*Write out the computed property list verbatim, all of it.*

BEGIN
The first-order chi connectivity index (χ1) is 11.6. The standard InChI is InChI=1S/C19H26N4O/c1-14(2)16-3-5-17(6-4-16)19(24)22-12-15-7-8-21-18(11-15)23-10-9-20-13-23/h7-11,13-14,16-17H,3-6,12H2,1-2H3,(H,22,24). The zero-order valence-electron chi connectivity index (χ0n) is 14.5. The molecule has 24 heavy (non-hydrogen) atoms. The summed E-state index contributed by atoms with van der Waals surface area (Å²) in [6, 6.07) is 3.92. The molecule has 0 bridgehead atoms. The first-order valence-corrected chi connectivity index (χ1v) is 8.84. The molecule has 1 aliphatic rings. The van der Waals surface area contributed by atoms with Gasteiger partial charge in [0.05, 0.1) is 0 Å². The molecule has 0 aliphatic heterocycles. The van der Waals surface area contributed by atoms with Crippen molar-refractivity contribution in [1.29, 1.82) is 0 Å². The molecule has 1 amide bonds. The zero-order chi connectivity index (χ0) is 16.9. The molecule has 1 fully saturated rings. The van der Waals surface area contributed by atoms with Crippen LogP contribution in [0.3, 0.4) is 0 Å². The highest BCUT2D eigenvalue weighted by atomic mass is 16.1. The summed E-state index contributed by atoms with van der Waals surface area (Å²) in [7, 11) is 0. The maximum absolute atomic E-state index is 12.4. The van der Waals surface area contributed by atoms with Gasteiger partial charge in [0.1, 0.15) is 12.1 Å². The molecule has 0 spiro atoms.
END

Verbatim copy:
The first-order chi connectivity index (χ1) is 11.6. The standard InChI is InChI=1S/C19H26N4O/c1-14(2)16-3-5-17(6-4-16)19(24)22-12-15-7-8-21-18(11-15)23-10-9-20-13-23/h7-11,13-14,16-17H,3-6,12H2,1-2H3,(H,22,24). The zero-order valence-electron chi connectivity index (χ0n) is 14.5. The molecule has 24 heavy (non-hydrogen) atoms. The summed E-state index contributed by atoms with van der Waals surface area (Å²) in [6, 6.07) is 3.92. The molecule has 0 bridgehead atoms. The first-order valence-corrected chi connectivity index (χ1v) is 8.84. The molecule has 1 aliphatic rings. The van der Waals surface area contributed by atoms with Gasteiger partial charge in [0.05, 0.1) is 0 Å². The molecule has 0 aliphatic heterocycles. The van der Waals surface area contributed by atoms with Crippen molar-refractivity contribution in [1.29, 1.82) is 0 Å². The molecule has 1 amide bonds. The zero-order chi connectivity index (χ0) is 16.9. The molecule has 1 fully saturated rings. The van der Waals surface area contributed by atoms with Crippen LogP contribution in [0.3, 0.4) is 0 Å². The highest BCUT2D eigenvalue weighted by atomic mass is 16.1. The summed E-state index contributed by atoms with van der Waals surface area (Å²) in [7, 11) is 0. The maximum absolute atomic E-state index is 12.4. The van der Waals surface area contributed by atoms with Gasteiger partial charge in [0.1, 0.15) is 12.1 Å². The molecule has 0 spiro atoms.